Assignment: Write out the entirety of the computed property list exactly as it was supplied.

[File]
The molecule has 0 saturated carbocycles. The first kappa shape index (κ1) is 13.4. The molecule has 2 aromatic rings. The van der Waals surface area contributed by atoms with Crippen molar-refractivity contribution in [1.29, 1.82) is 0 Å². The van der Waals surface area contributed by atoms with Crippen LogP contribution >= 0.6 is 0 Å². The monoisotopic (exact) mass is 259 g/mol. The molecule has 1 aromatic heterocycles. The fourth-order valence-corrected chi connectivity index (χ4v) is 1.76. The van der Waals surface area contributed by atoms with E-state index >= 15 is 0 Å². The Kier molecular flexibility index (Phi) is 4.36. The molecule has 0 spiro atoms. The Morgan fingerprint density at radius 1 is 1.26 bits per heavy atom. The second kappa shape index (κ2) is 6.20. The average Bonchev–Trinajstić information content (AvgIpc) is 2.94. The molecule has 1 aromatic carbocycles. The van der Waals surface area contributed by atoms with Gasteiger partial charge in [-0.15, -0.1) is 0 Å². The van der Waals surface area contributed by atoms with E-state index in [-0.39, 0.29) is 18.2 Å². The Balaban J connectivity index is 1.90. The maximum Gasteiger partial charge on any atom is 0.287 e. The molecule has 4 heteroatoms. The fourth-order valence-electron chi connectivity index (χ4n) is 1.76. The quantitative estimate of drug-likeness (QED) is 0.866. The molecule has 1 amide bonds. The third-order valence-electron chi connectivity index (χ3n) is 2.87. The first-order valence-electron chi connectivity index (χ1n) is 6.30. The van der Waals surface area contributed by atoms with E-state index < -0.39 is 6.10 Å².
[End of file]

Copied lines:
The molecule has 0 saturated carbocycles. The first kappa shape index (κ1) is 13.4. The molecule has 2 aromatic rings. The van der Waals surface area contributed by atoms with Crippen molar-refractivity contribution in [1.29, 1.82) is 0 Å². The van der Waals surface area contributed by atoms with Crippen LogP contribution >= 0.6 is 0 Å². The monoisotopic (exact) mass is 259 g/mol. The molecule has 1 aromatic heterocycles. The fourth-order valence-corrected chi connectivity index (χ4v) is 1.76. The van der Waals surface area contributed by atoms with E-state index >= 15 is 0 Å². The Kier molecular flexibility index (Phi) is 4.36. The molecule has 0 spiro atoms. The Morgan fingerprint density at radius 1 is 1.26 bits per heavy atom. The second kappa shape index (κ2) is 6.20. The average Bonchev–Trinajstić information content (AvgIpc) is 2.94. The molecule has 1 aromatic carbocycles. The van der Waals surface area contributed by atoms with Gasteiger partial charge in [-0.15, -0.1) is 0 Å². The van der Waals surface area contributed by atoms with E-state index in [-0.39, 0.29) is 18.2 Å². The Balaban J connectivity index is 1.90. The maximum Gasteiger partial charge on any atom is 0.287 e. The molecule has 4 heteroatoms. The fourth-order valence-electron chi connectivity index (χ4n) is 1.76. The quantitative estimate of drug-likeness (QED) is 0.866. The molecule has 1 amide bonds. The third-order valence-electron chi connectivity index (χ3n) is 2.87. The first-order valence-electron chi connectivity index (χ1n) is 6.30. The van der Waals surface area contributed by atoms with E-state index < -0.39 is 6.10 Å².